Battersea Park Retains Its Green Flag

And is described as “the jewel in the crown of London's parks”

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Battersea Park has again been confirmed as one of the best green open spaces in the country after successfully retaining its coveted Green Flag award.

Described as “the jewel in the crown of London's parks”, the award from leading environmental charity Keep Britain Tidy recognises and rewards the best parks and green spaces across the country.  

A Green Flag is a sign to visitors that Battersea Park “boasts the highest possible standards, is beautifully maintained and has excellent facilities”.

The awards are judged by open space experts, who volunteer their time to assess candidates against eight strict criteria, including horticultural standards, cleanliness, sustainability and community involvement.

Wandsworth’s environment spokesman Cllr Jonathan Cook said: “Battersea Park truly is one of London’s most popular and attractive open spaces. No other park in the capital offers so much to see, do and enjoy.”

Green Flag Award scheme manager Paul Todd said: ““We are delighted to be celebrating another record-breaking year for the Green Flag Award scheme. All the flags flying this year are a testament to the efforts of the thousands of men and women, both staff and volunteers, who work tirelessly to maintain the high standards demanded by the Green Flag Award.”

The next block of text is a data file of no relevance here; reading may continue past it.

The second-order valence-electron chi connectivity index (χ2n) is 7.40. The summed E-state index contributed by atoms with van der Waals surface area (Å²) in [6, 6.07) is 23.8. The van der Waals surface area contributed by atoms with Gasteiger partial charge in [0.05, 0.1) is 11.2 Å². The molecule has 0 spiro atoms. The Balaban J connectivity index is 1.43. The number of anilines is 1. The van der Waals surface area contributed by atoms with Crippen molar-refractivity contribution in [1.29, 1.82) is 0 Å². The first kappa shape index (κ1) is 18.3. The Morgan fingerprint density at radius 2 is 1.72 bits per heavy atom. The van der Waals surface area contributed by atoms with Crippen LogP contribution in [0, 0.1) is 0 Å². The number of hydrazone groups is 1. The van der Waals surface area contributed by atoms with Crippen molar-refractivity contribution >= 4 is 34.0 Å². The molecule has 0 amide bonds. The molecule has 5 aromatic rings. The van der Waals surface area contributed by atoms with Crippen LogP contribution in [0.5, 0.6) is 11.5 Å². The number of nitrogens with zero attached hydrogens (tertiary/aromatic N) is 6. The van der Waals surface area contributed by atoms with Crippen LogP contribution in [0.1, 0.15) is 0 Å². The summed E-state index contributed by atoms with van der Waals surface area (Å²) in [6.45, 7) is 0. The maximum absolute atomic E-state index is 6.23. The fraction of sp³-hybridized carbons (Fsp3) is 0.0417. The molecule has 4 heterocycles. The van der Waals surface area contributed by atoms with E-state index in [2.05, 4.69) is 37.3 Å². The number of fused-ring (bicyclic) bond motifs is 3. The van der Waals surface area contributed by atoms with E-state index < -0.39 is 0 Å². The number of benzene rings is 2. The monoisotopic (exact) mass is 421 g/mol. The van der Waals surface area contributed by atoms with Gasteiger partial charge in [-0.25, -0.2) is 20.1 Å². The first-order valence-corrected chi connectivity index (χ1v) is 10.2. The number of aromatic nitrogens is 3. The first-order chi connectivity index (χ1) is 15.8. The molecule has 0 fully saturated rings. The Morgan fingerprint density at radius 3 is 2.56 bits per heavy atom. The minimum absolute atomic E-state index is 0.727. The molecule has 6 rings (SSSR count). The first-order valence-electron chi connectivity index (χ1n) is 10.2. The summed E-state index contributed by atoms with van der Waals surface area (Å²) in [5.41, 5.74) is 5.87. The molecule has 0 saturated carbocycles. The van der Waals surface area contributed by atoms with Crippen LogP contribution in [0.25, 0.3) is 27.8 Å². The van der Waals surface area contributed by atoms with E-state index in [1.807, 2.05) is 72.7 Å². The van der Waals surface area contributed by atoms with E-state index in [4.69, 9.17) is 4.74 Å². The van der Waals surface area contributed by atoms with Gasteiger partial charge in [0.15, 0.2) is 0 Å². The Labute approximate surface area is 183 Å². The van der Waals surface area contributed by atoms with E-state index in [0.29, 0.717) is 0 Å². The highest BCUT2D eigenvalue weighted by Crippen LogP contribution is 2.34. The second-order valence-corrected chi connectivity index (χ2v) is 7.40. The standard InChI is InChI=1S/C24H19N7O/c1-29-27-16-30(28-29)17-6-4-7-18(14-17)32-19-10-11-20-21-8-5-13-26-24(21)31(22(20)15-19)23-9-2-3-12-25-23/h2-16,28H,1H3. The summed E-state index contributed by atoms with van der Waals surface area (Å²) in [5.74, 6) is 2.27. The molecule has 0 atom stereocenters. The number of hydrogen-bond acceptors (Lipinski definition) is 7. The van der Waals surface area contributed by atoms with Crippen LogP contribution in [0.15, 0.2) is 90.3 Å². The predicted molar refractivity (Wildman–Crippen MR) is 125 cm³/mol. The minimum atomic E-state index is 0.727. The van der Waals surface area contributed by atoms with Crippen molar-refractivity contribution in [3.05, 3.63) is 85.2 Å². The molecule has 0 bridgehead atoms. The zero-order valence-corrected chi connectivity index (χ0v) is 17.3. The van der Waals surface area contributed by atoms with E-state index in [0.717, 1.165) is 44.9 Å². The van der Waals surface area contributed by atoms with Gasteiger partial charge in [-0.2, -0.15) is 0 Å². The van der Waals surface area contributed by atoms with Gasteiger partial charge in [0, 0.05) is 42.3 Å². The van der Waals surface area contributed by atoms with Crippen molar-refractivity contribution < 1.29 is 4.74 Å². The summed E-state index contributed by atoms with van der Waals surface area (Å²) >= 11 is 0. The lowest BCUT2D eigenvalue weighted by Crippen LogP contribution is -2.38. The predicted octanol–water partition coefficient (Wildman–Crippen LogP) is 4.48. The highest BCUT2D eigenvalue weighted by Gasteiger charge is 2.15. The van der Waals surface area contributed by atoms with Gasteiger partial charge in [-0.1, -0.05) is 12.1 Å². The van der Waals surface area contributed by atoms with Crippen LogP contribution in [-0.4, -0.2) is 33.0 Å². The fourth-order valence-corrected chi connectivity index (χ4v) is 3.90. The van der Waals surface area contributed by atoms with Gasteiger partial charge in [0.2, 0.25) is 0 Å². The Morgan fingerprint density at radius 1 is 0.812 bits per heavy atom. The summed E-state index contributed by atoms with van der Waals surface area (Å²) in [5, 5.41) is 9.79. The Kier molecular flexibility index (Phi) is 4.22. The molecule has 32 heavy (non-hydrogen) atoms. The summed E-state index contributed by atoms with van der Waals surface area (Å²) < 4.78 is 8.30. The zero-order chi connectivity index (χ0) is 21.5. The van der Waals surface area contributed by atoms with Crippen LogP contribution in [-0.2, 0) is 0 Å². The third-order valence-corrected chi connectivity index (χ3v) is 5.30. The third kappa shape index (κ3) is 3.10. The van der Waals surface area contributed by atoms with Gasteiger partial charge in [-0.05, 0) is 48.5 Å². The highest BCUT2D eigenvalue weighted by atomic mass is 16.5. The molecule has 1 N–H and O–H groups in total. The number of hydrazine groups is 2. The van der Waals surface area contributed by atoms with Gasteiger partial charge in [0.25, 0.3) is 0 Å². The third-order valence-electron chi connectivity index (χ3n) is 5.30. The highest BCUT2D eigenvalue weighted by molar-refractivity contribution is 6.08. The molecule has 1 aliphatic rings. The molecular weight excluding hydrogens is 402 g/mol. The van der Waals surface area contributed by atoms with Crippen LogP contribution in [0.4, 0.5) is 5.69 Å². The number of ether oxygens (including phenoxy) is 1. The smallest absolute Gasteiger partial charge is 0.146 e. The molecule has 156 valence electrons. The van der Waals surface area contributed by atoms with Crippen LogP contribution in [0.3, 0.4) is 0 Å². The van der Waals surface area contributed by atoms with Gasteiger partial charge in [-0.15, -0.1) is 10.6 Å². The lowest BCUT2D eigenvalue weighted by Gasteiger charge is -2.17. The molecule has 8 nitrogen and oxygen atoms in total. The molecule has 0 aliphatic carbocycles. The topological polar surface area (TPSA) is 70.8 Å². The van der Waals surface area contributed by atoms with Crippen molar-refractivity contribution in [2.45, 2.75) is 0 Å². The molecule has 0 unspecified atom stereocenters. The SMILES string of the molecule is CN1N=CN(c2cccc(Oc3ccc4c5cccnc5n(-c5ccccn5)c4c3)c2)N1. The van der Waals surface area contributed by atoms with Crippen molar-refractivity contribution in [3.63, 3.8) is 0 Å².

Buddhist Peace Pagoda

Above: the Buddhist Peace Pagoda

Battersea Park’s attractions include a boating lake, sports courts, an Olympic quality running track, bike hire, a popular children's zoo, lakeside restaurant, Victorian bandstand, tennis courts, all weather floodlit sports pitches and an impressive peace pagoda - a unique London landmark complete with gold-coloured Buddhas overlooking the River Thames.

The 200 acre space was opened by Queen Victoria in March 1858 having been created out of fields and marshland to create a place of healthy recreation for the huge numbers of people who had moved to London during the Industrial Revolution.

It was designed by the Victorian engineer James Pennethorne and the planting was overseen by the adventurer John Gibson, who scoured the the globe for exotic plants to display in the park's famous sub-tropical garden, the first of its kind to open to the British public.

Throughout the 20th century, much of the original horticultural diversity was lost, largely due to the impact of two world wars when the park was not only used for allotments and pig farming, but also for troop dispersal areas, bomb shelters and anti-aircraft gun emplacements. The park also suffered extensive bomb damage from Luftwaffe bombers on missions to disable neighbouring Battersea Power Station, as well as being hit towards the end of the war by a V1 rocket.

In 1951 the park was chosen as the home for the Festival of Britain Pleasure Gardens, designed by Russell Page. A permanent funfair was also included, which for many years proved enormously popular with people of all ages, but which eventually closed in 1974.

Under the stewardship of the Greater London Council, the park became fairly rundown in the 1970s and 80s and it was eventually taken over by Wandsworth borough in 1986 when the GLC was abolished.

For more information about the park and its attractions visit

August 3, 2015